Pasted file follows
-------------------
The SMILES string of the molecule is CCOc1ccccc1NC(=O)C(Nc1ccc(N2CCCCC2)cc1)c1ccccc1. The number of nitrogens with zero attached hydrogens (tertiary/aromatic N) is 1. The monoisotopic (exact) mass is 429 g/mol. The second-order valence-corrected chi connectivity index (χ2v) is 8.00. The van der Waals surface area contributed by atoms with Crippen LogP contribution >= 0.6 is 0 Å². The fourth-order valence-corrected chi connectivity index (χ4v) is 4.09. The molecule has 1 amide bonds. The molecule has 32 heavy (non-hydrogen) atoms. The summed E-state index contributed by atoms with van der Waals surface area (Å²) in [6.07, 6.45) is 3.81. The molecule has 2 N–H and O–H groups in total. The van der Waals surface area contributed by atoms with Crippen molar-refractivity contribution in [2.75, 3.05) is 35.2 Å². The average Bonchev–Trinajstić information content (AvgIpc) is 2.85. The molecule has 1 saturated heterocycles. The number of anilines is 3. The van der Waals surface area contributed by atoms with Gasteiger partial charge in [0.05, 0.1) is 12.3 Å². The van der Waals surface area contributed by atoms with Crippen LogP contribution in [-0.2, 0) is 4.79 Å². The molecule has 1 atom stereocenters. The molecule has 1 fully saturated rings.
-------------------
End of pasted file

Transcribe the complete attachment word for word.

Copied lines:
The SMILES string of the molecule is CCOc1ccccc1NC(=O)C(Nc1ccc(N2CCCCC2)cc1)c1ccccc1. The number of nitrogens with zero attached hydrogens (tertiary/aromatic N) is 1. The monoisotopic (exact) mass is 429 g/mol. The second-order valence-corrected chi connectivity index (χ2v) is 8.00. The van der Waals surface area contributed by atoms with Crippen LogP contribution >= 0.6 is 0 Å². The fourth-order valence-corrected chi connectivity index (χ4v) is 4.09. The molecule has 1 amide bonds. The molecule has 32 heavy (non-hydrogen) atoms. The summed E-state index contributed by atoms with van der Waals surface area (Å²) in [6.07, 6.45) is 3.81. The molecule has 2 N–H and O–H groups in total. The van der Waals surface area contributed by atoms with Crippen molar-refractivity contribution in [2.75, 3.05) is 35.2 Å². The average Bonchev–Trinajstić information content (AvgIpc) is 2.85. The molecule has 1 saturated heterocycles. The number of anilines is 3. The van der Waals surface area contributed by atoms with Gasteiger partial charge in [0.05, 0.1) is 12.3 Å². The van der Waals surface area contributed by atoms with Crippen LogP contribution in [-0.2, 0) is 4.79 Å². The molecule has 1 atom stereocenters. The molecule has 1 fully saturated rings.